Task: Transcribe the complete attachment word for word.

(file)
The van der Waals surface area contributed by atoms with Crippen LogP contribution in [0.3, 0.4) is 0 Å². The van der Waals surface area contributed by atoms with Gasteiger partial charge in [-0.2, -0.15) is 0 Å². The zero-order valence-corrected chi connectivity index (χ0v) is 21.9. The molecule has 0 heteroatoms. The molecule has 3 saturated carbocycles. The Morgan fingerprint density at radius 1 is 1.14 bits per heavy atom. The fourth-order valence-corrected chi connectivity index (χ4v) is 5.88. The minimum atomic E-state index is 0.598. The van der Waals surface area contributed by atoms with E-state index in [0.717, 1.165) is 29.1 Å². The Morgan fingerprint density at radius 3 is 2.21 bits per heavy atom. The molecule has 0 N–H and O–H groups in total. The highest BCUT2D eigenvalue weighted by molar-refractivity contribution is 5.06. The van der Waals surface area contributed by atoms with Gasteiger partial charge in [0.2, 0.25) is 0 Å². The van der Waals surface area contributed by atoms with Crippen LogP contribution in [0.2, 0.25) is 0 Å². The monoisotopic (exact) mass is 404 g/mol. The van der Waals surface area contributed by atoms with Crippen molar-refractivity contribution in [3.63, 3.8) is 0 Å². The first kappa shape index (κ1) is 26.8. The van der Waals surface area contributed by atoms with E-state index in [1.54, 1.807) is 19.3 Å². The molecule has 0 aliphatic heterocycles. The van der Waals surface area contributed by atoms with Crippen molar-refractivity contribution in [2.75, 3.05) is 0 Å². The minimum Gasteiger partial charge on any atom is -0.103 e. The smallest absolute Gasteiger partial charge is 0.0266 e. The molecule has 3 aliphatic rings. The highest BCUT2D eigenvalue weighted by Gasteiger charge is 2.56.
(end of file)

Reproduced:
The van der Waals surface area contributed by atoms with Crippen LogP contribution in [0.3, 0.4) is 0 Å². The van der Waals surface area contributed by atoms with Gasteiger partial charge in [-0.2, -0.15) is 0 Å². The zero-order valence-corrected chi connectivity index (χ0v) is 21.9. The molecule has 0 heteroatoms. The molecule has 3 saturated carbocycles. The Morgan fingerprint density at radius 1 is 1.14 bits per heavy atom. The fourth-order valence-corrected chi connectivity index (χ4v) is 5.88. The minimum atomic E-state index is 0.598. The van der Waals surface area contributed by atoms with E-state index in [0.717, 1.165) is 29.1 Å². The Morgan fingerprint density at radius 3 is 2.21 bits per heavy atom. The molecule has 0 N–H and O–H groups in total. The highest BCUT2D eigenvalue weighted by molar-refractivity contribution is 5.06. The van der Waals surface area contributed by atoms with Gasteiger partial charge in [0.2, 0.25) is 0 Å². The van der Waals surface area contributed by atoms with Crippen LogP contribution in [0.2, 0.25) is 0 Å². The monoisotopic (exact) mass is 404 g/mol. The van der Waals surface area contributed by atoms with Crippen molar-refractivity contribution in [3.63, 3.8) is 0 Å². The first kappa shape index (κ1) is 26.8. The van der Waals surface area contributed by atoms with E-state index in [1.54, 1.807) is 19.3 Å². The molecule has 0 aliphatic heterocycles. The van der Waals surface area contributed by atoms with Crippen molar-refractivity contribution in [2.75, 3.05) is 0 Å². The minimum Gasteiger partial charge on any atom is -0.103 e. The smallest absolute Gasteiger partial charge is 0.0266 e. The molecule has 3 aliphatic rings. The highest BCUT2D eigenvalue weighted by Gasteiger charge is 2.56.